you are coming upstream, the lock and dam raises the water enough so that you can run to the
upper end of the pool,enter a lock, they pump it full of water which floats your boat up as the
water rises. When you are up to the level of the pool above you, they open the gate and you run
the entire lenght of the pool to next lock and they repeat the process into the next pool...Since I'm
going downstream,they lower me from one pool into the next...some pools only lowered me 10-
12 feet, others dropped me 18-20 feet...
--------------------------
.
Nineteen miles downstream I approach lock 3 and they have the green light on and lock gate is
open. I hail the lockmaster and he immediately tells me to enter the lock...idle in,rope is thrown
down and 20 minutes later the gate opens and I idle out....so far so good, I had looked at my river
guide yesterday and knew Ole Miss marina was 5 miles downstream and planned to stop there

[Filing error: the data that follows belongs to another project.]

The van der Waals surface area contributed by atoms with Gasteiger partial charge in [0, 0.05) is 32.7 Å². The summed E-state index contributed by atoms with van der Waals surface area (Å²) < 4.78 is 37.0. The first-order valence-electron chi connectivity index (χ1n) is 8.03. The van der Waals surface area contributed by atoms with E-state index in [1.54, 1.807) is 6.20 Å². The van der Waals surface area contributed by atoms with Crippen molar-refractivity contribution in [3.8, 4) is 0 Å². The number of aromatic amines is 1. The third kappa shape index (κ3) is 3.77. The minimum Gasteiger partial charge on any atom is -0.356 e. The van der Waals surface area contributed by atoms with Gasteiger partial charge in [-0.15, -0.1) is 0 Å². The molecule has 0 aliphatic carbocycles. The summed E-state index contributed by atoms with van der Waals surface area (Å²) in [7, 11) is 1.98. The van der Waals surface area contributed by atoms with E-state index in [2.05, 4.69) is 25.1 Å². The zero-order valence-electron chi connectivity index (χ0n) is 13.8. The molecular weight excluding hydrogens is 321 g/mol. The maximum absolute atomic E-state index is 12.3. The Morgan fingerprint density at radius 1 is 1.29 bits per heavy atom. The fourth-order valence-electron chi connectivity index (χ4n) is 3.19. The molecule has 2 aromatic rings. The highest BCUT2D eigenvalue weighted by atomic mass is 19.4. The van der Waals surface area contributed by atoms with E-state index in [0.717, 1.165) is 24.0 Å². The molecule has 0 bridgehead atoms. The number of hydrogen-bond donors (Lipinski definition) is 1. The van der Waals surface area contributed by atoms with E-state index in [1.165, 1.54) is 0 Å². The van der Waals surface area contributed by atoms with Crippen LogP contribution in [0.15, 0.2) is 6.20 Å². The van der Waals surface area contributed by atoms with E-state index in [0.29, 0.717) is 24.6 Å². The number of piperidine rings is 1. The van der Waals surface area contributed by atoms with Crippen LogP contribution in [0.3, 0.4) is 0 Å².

for the night...the only unknown was how long it would take to get through the locks...the sun
comes out, my spirits and confidence are soaring.
-------------------------------
At mile marker 791.5, I spot Ole Miss marina and turn in...there's no one there but they had told
me in an e-mail a month previously (when i was checking on taxi availablity) there would be no
charge for tieing up overnight..I pick a slot near the marina office, tie off bow and stern. I've got
a taxi company number on my river guide. I call and ten minutes later a cab pulls up to the
marina. I've got my laptop over one shoulder, my camera bag over another and am pulling my
overnight bag. I put my rainsuit, lifejacket and depthfinder in my lockers and I had installed
heavy duty lock and hasps on each previously..I text family and a few close friends that I'm off
the water as I had promised I would each day and told them I was in Red Wing, Minn.....The first
night I felt a little nervous about leaving Dumarse (but soon got used to it)....Tell the cab that I
need to go to a motel with a restaurant within easy walking distance for an old man.....Lady cab
driver tells me the Super 8 is right across the street from a bowling alley with a restaurant and it
turned out to be perfect choice....As I would the rest of trip, when i got to motel, I tell cab driver
to wait while I check to see if they have rooms available and internet access, they do and I pay